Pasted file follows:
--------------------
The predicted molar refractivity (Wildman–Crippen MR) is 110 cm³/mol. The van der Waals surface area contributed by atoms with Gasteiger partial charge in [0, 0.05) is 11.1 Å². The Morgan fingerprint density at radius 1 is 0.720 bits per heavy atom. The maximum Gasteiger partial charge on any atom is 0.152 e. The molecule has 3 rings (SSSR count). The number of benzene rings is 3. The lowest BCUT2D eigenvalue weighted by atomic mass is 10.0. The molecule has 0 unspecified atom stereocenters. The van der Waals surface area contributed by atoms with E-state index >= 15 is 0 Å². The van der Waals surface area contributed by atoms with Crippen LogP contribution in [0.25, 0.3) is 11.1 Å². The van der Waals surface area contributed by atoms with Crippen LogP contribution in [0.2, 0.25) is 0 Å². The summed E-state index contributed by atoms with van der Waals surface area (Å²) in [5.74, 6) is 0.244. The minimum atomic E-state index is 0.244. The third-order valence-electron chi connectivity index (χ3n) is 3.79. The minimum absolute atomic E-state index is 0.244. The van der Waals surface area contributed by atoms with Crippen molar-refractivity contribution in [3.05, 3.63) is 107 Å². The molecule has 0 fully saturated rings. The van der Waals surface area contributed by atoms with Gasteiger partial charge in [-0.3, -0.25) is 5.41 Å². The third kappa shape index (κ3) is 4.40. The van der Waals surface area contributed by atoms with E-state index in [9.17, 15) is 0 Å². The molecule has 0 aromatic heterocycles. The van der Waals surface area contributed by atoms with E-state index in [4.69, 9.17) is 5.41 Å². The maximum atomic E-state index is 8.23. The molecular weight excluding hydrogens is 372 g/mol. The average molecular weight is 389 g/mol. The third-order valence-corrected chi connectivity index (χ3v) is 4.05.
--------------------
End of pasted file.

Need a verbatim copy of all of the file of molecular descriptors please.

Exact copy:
The predicted molar refractivity (Wildman–Crippen MR) is 110 cm³/mol. The van der Waals surface area contributed by atoms with Gasteiger partial charge in [0, 0.05) is 11.1 Å². The Morgan fingerprint density at radius 1 is 0.720 bits per heavy atom. The maximum Gasteiger partial charge on any atom is 0.152 e. The molecule has 3 rings (SSSR count). The number of benzene rings is 3. The lowest BCUT2D eigenvalue weighted by atomic mass is 10.0. The molecule has 0 unspecified atom stereocenters. The van der Waals surface area contributed by atoms with E-state index >= 15 is 0 Å². The van der Waals surface area contributed by atoms with Crippen LogP contribution in [0.25, 0.3) is 11.1 Å². The van der Waals surface area contributed by atoms with Crippen LogP contribution in [0.2, 0.25) is 0 Å². The summed E-state index contributed by atoms with van der Waals surface area (Å²) in [5.74, 6) is 0.244. The minimum atomic E-state index is 0.244. The third-order valence-electron chi connectivity index (χ3n) is 3.79. The minimum absolute atomic E-state index is 0.244. The van der Waals surface area contributed by atoms with Crippen molar-refractivity contribution in [3.05, 3.63) is 107 Å². The molecule has 0 fully saturated rings. The van der Waals surface area contributed by atoms with Gasteiger partial charge in [-0.3, -0.25) is 5.41 Å². The third kappa shape index (κ3) is 4.40. The van der Waals surface area contributed by atoms with E-state index in [9.17, 15) is 0 Å². The molecule has 0 aromatic heterocycles. The van der Waals surface area contributed by atoms with E-state index in [4.69, 9.17) is 5.41 Å². The maximum atomic E-state index is 8.23. The molecular weight excluding hydrogens is 372 g/mol. The average molecular weight is 389 g/mol. The third-order valence-corrected chi connectivity index (χ3v) is 4.05.